Europe's top air safety official said he thinks the Boeing 737 Max is ready to fly again
- The boss of Europe's aviation regulator said he thinks the Boeing 737 Max is safe to fly, Bloomberg reported.
- Patrick Ky said his European Union Aviation Safety Agency is likely to formally approve the aircraft to operate in around a month.
- The 737 Max has been grounded since the second of two crashes that killed 346 people, which brought about the biggest crisis in Boeing's history.
- The US Federal Aviation Authority (FAA) hasn't approved the craft either, but is also preparing to do so, Bloomberg reported.
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The head of the European Union aviation regulator said he considers the Boeing 737 Max safe to fly once again, nineteen months after it was grounded following two fatal crashes, Bloomberg News reported.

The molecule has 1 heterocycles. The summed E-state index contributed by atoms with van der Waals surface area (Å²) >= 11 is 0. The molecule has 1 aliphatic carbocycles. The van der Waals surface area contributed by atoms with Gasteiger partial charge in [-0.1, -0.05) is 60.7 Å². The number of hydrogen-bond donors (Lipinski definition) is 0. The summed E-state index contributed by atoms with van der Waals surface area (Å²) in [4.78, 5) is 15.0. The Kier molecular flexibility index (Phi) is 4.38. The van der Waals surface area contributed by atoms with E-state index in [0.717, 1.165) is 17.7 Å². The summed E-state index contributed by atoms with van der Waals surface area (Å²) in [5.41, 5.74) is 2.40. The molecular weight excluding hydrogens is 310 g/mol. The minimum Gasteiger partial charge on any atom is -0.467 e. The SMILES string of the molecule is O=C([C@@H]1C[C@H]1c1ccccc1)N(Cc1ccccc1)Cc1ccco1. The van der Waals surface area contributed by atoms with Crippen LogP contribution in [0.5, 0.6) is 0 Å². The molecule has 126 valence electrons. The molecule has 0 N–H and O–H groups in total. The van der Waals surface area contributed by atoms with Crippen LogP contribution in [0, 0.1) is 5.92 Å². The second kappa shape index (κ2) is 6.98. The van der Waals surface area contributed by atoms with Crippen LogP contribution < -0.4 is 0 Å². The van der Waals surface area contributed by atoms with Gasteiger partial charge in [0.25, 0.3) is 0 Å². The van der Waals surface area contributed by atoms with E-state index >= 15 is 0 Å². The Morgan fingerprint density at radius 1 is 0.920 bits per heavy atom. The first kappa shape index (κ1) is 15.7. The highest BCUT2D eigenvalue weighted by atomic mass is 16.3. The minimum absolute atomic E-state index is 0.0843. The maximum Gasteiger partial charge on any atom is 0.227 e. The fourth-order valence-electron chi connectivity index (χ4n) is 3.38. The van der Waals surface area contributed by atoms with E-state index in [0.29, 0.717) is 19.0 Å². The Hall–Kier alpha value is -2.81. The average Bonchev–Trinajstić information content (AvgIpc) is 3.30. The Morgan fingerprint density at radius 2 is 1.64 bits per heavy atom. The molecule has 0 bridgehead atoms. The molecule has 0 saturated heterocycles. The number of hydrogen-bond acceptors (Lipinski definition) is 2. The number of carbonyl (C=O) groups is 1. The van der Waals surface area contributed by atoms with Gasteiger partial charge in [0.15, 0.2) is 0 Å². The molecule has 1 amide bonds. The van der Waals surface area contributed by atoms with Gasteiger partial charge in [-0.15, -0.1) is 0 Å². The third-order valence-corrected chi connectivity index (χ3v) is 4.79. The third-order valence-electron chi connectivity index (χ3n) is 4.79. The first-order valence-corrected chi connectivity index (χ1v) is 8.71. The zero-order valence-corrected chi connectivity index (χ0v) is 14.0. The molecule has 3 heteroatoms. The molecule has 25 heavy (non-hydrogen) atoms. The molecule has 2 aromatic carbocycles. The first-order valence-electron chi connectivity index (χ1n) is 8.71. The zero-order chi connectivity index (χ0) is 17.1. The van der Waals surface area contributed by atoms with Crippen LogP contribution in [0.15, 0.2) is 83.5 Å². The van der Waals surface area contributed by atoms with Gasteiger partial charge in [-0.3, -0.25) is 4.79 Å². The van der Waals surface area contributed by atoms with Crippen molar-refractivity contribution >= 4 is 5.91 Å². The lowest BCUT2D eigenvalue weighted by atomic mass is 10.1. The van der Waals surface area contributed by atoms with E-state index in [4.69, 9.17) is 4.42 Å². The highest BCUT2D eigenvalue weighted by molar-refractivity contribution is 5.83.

Patrick Ky, executive director of the European Aviation Safety Agency (EASA), told the outlet that he considers the plane is safe to fly in European airspace after two test flights were conducted in September.
The EASA has not yet formally approved the plane to fly, but Ky told Bloomberg that he expects approval to come in around a month after administrative processes are complete.
The EASA grounded the 737 Max in March 2019 after the second of two crashes that resulted in a combined 346 deaths.
Production was halted in early 2020 while the company addressed design flaws. The 737 Max crashes plunged Boeing into the deepest crisis of its history, leading to canceled orders, layoffs, and the departure of its CEO.
Approval from major regulators like the EASA to operate once more could give the company a chance to recover.
Ky told Bloomberg: "Our analysis is showing that this is safe, and the level of safety reached is high enough for us."
He said that the agency would like for an extra sensor to be added to the plane to make it safer still in future.
The US regulator — the Federal Aviation Authority (FAA) — is also preparing to declare its approval, Bloomberg said.
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